Fic­tion

Leaves From the Gar­den of Eden: One Hun­dred Clas­sic Jew­ish Tales

Howard Schwartz; Kristi­na Swarn­er, illus.
  • Review
By – January 9, 2012
Four years after Tree of Souls took our breaths away with myths of the Jew­ish tra­di­tion, three-time Nation­al Jew­ish Book Award win­ner Howard Schwartz now brings us a ref­er­ence puls­ing with one hun­dred mag­i­cal, mirac­u­lous, and spir­i­tu­al Jew­ish sto­ries. Forty-eight are quest sto­ries, sev­en involve mar­riage with demons; six engage Lilith; ten are by the Hasidic mas­ter Reb Nach­man of Brat­slav. There are angels, dreams, enchant­ed palaces; mag­i­cal com­bat, charms, and heal­ing; and jour­neys to heav­en and hell. The tales Schwartz has cho­sen orig­i­nat­ed over four­teen cen­turies and through four con­ti­nents from 5th c. Baby­lon to 20th c. Unit­ed States. Post­bib­li­cal, they are equal­ly divid­ed among fairy tales, folk­tales, super­nat­ur­al tales, and mys­ti­cal tales. 

Schwartz defines fairy tales as inhab­it­ing won­drous realms where obsta­cles are over­come with mag­i­cal objects and end­ings are hap­py. This is where he places The Witch­es of Ashkelon” and The Lost Princess.” Rab­bis become heroes and per­form mir­a­cles set in our world in the folk­tale sec­tion, which includes Draw­ing the Wind,” The Sab­bath Lion,” and The Groom Who Was Des­tined to Die on His Wed­ding Day.” The super­nat­ur­al tales are grand, dark fan­tasies that embody sex­u­al fears and bat­tles for people’s souls against forces of evil. In Helen of Troy,” Joseph del­la Reina, warped and tor­ment­ed after fail­ing in his quest to bring back the Mes­si­ah, forces him­self upon the beau­ti­ful, vir­tu­ous Queen Dol­phi­na in his world and then tries to sum­mon the most beau­ti­ful woman from the past. Twen­ty-five mys­ti­cal tales cen­ter on the pow­ers of known Hasidic and Kab­bal­is­tic rab­bis and sages, dur­ing and after their lives.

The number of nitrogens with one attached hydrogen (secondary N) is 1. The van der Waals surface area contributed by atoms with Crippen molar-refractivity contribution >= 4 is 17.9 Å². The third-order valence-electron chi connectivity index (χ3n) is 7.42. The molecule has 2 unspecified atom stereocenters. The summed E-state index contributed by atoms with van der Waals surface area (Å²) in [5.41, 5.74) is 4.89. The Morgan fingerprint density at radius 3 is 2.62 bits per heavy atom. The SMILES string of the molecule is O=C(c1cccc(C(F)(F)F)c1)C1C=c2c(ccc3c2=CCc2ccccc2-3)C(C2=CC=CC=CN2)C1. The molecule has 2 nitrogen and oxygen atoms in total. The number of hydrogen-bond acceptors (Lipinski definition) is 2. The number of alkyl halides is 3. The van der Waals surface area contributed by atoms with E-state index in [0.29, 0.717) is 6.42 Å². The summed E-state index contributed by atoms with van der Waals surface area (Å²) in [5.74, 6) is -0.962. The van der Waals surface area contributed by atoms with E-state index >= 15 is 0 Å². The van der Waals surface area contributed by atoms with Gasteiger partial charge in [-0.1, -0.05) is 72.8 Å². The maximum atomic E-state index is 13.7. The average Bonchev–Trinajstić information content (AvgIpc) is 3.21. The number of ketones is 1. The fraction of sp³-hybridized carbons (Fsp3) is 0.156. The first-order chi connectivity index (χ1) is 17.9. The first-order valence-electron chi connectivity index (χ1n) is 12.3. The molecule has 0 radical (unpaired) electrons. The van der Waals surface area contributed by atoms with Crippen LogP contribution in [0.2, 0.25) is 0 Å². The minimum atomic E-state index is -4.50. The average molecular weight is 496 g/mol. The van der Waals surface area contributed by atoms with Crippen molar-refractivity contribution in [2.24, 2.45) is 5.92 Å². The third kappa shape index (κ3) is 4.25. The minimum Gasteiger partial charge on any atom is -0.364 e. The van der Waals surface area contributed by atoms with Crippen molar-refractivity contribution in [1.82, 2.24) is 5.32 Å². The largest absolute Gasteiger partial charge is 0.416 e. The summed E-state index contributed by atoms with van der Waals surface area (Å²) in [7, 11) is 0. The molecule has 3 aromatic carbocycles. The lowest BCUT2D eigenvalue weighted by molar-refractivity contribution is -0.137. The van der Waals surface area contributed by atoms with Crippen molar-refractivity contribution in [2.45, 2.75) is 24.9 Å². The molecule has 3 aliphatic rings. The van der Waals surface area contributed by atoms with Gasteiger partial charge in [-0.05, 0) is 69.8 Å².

Schwartz built his retelling of these tales from a vari­ety of orig­i­nal sources, print­ed and oral: Hasidic and medieval writ­ings, Kab­bal­ah, Midrash, Israel Folk­lore Archives, Tal­mud. Read­ers will rec­og­nize many of these sto­ries from Schwartz’s pre­vi­ous col­lec­tions for adults and chil­dren, but gath­ered togeth­er here, they rep­re­sent a mem­o­rable core in one vol­ume. Com­pre­hen­sive notes and com­men­tary root each sto­ry and draw its ties to Jew­ish tra­di­tion. The five appen­dices are crown­ing jew­els, which also define and index the tales by source, sto­ry cycle (of, about, and by key pro­tag­o­nists), coun­tries of ori­gin, spe­cial­ized sub­ject types, and Arne-Thomp­son tale types. Bibilog­ra­phy of orig­i­nal sources, Eng­lish bib­li­og­ra­phy, glos­sary, intro­duc­tion, subject/​story name index.
Sharon Elswit, head librar­i­an at Léman Man­hat­tan Prepara­to­ry School, is author of the first and sec­ond edi­tion of The Jew­ish Sto­ry Find­er: A Guide to 668 Tales List­ing Sub­jects and Sources, as well as The East Asian Sto­ry Finder.

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